Wednesday, April 25, 2012

After Miscarriage: a worthwhile read

Another post, another post gap.  Normally I would observe such a chasm with self-deprecating humor or excuses.  However, small waves of grief have unexpectedly come forth as the miscarriage aftermath fades away.  Added to that was witnessing our neighbors mourn the death of their 20-year-old daughter in a car accident two weeks ago.  She would have survived had she worn a seat belt.  I will never forget the face of the grieving mother, looking imploringly at KB as we left her house, who said, "Promise me you will always wear your seat belt."  Through teary eyes I assured her that we will always remind KB (it's a non-negotiable anyway).

I wrote the previous post thinking the miscarriage grief had passed.  To my great surprise, I was mistaken.  Without warning, waves of sadness came out of nowhere: a movie with a newborn baby, looking at newborn baby clothes, realizing that we wouldn't have a baby in November...these little things just added up. Thankfully, a couple girlfriends who have had miscarriages assured me my feelings were normal.  No need to call in the men in the white coats! Ha.

As Providence would have it, a recently published book has helped me tremendously: it's called After Miscarriage: A Catholic Woman's Companion to Healing and Hope.
Karen Edmisten's book strikes a very good balance for grieving mothers: she doesn't dwell on the sorrow to the point of despair, yet she also doesn't linger on the "your baby is in heaven" to the point of forced giddyness.  A very difficult balance to obtain.  My grief feels very raw, very real.  Through Karen's stories (she endured 5 miscarriages) and the stories shared by others (moms, a father, a single mom...) I find affirmation in my grief yet also some hope to which to hold fast. The book also offers practical advice about burying the remains, holding a memorial Mass, grieving, etc. 

I'm a huge fan of my Kind.le, but this book works best in its natural, hard copy form.  The pages need  highlighting and folded corners.  I hope to purchase copies for some priest friends of mine, so they have an idea of what to say to a couple after miscarriage or a failed adoption. 

The passage that struck me the most: 

"And eventually a picture came to my mind.  I was weeping, and Jesus approached me, held me, a bloody, wounded hand on my hair, a strong arm around me.  He said that he would not tell me why but that he knew  what I felt."

I can very much relate to that image, and I think it also relates to the struggle with infertility/miscarriage.  Wanting something/someone good.  Watching pregnant teens who didn't want to be pregnant.  Surrounded by families.  Walking by the baby clothes, knowing what you had hoped will be there in 9 months will not.

Jesus will not tell us why, but He will comfort us.  And many times, His comfort comes in the forms of family, friends, bloggers, a kind word, cupcakes, or a book published at exactly the right time. 

By the way, after all of these heavy posts, a lighter one is in order. Stay tuned.  


Ryan Ann said...

Thinking of you and sending hugs.

Maureen said...

I too am always asking Jesus, "why, why, why?" Thank you to the friends who support you so faithfully.

Karen Edmisten said...

Thank you for such a beautiful review!

Margaret Mary Myers said...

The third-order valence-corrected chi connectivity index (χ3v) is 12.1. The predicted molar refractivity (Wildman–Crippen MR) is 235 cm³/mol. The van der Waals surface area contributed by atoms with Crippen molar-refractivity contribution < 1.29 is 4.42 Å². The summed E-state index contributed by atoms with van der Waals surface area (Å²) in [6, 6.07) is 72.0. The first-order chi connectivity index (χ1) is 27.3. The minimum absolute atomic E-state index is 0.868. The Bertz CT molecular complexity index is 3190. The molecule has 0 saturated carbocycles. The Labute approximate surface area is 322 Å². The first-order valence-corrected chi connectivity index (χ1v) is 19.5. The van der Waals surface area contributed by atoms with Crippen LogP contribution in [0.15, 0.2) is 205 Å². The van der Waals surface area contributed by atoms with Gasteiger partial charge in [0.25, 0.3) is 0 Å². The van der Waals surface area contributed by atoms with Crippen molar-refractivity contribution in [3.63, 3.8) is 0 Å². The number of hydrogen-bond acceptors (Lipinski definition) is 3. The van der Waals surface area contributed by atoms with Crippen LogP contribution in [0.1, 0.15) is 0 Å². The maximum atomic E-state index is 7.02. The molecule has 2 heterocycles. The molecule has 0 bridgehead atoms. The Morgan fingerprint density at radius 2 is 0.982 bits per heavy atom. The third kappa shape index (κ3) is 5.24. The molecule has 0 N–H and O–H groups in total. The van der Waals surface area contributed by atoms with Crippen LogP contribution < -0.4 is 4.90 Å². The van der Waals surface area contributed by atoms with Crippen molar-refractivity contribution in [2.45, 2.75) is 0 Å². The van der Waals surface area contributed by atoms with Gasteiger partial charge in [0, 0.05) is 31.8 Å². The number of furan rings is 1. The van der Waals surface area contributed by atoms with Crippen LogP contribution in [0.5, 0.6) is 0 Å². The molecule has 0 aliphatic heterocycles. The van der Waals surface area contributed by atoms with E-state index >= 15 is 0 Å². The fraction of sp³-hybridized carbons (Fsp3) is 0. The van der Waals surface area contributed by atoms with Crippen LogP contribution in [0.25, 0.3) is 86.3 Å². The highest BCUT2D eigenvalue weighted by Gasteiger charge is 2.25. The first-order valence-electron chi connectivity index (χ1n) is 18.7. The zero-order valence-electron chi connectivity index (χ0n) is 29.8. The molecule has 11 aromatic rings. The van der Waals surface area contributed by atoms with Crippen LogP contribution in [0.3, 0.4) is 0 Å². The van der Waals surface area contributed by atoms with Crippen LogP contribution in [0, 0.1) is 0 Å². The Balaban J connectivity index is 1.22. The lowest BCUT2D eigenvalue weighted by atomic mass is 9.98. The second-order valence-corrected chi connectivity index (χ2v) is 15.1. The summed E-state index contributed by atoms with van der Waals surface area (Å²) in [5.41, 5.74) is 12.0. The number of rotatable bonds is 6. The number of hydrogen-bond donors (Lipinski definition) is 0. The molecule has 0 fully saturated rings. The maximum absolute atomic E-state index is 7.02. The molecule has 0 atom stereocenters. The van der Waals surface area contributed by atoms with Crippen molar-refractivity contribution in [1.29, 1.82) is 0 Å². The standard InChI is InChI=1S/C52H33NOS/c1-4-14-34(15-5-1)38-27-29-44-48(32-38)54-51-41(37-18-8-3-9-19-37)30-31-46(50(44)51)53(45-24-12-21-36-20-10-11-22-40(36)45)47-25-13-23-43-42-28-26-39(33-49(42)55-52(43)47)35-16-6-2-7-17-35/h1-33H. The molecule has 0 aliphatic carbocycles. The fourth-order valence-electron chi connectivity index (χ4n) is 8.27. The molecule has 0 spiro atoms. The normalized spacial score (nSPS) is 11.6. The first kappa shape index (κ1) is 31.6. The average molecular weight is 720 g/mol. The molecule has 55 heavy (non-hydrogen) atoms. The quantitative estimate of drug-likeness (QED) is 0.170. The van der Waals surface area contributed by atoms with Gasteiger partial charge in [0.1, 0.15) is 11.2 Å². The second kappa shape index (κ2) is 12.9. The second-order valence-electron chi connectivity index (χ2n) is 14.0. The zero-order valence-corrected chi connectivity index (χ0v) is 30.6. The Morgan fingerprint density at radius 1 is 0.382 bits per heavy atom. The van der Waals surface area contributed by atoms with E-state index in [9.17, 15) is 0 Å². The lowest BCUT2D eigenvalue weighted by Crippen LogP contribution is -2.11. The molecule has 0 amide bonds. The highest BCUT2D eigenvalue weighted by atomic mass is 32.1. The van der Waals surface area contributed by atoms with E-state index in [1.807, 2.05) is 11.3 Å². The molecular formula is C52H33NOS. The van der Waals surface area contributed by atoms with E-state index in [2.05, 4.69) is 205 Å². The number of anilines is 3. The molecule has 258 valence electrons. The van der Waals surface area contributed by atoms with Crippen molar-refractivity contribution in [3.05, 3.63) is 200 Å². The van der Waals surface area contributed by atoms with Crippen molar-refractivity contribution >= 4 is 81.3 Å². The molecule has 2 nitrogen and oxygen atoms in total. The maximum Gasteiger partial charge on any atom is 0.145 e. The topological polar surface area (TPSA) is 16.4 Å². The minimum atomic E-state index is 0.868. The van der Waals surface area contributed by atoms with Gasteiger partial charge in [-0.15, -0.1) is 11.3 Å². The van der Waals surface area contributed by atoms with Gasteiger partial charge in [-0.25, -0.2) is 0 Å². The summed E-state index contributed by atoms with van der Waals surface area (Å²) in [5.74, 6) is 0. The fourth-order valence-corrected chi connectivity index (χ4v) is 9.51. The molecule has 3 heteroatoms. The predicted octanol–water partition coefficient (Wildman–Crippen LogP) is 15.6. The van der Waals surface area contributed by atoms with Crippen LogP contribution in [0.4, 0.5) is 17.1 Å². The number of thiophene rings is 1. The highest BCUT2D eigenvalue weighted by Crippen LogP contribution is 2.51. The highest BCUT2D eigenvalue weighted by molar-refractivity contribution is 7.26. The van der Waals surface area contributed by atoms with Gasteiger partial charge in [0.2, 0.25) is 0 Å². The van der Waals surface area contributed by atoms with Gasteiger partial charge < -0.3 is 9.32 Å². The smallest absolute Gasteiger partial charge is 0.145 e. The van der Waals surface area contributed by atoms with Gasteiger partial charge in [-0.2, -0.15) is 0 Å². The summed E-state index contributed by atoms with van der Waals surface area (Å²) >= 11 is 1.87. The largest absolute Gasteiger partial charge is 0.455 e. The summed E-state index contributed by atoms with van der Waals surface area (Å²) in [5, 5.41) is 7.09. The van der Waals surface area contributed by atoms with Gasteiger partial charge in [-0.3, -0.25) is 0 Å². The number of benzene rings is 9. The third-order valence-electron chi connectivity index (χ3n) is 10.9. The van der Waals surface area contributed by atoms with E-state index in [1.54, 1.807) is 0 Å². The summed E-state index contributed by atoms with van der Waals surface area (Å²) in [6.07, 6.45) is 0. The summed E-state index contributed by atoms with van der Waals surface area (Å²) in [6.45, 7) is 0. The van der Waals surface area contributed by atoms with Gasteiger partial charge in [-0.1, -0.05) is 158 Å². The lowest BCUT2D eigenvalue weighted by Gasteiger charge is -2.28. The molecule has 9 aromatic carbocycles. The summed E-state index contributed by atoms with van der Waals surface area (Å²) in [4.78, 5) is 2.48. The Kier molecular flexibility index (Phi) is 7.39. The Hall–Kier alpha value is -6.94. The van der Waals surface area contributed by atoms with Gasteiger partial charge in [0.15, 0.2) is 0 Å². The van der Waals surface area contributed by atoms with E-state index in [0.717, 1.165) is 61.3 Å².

Thank you for sharing. I didn't get the book, because I've never had a miscarriage, but I was reading your review because I follow Karen. But it turned out that what you explained from her was a help to me, also, having lost our 26 yr. old son in January, who died in his sleep, so that we don't know a "why", either. You picked just the right quote from the book to help me. And yes, grief comes and goes in waves, I believe. But Our Lord is always with us.

Percolating Petals said...

@Margaret Mary, I'm so sorry for your loss. :( What a blessing that Karen's book was able to touch your aching heart.

My cousin died at age 26 of a sudden seizure, and it took a long, long time for us to get over his death. you will be in my prayers!

All in His Perfect Timing said...

"He said that He would not tell me why but that He knew what I felt."
Wow. Thanks for sharing that. Its so comforting.

the misfit said...

What a beautiful image. And brilliant idea to get that book for some priests. If I ever land on the perfect infertility book, it's going to every priest in the archdiocese.

This_Cross_I_Embrace said...

Beautiful. I'm still praying for your healing. And be kind to yourself. This isn't the kind of thing that "just takes time." It's more than that. It takes daily strength.

Anonymous said...

I found your blog through *Hannah's Tears*. Your posts are heartwrenching and so close to my heart right now. I was crying as I read them. I also read this excellent book.

My situation is very different. I have three older children (2 adult, 1 teen) and a sweet 8 yr. old. I had two miscarriages after her and now am at an age where I can no longer conceive. There has definitely been a mourning involving the loss of fertility as I move to the next stage of my life.

You are not crazy...I still cry when I am in a baby section, I am surrounded my large homeschooling families, AND I work part-time in ultrasound, so I am constantly exposed. I just finished a post titled *I still cry in the baby aisle*. I haven't published it yet, but would love to share the link with you when I do.

My heart goes out to everyone here who is struggling. Know that I am keeping you all in prayer in a most special way.

I look forward to visiting your blog again. Bless you...Theresa

Anonymous said...

Here is the link I mentioned above to *I still cry in the baby aisle*:

God bless you~ Theresa

kate spade said...

If you have gone through a miscarriage, I understand your pain. If you decide to give pregnancy another chance, educating yourself to increase your chances of pregnancy can go a long way.

conceiving after miscarriage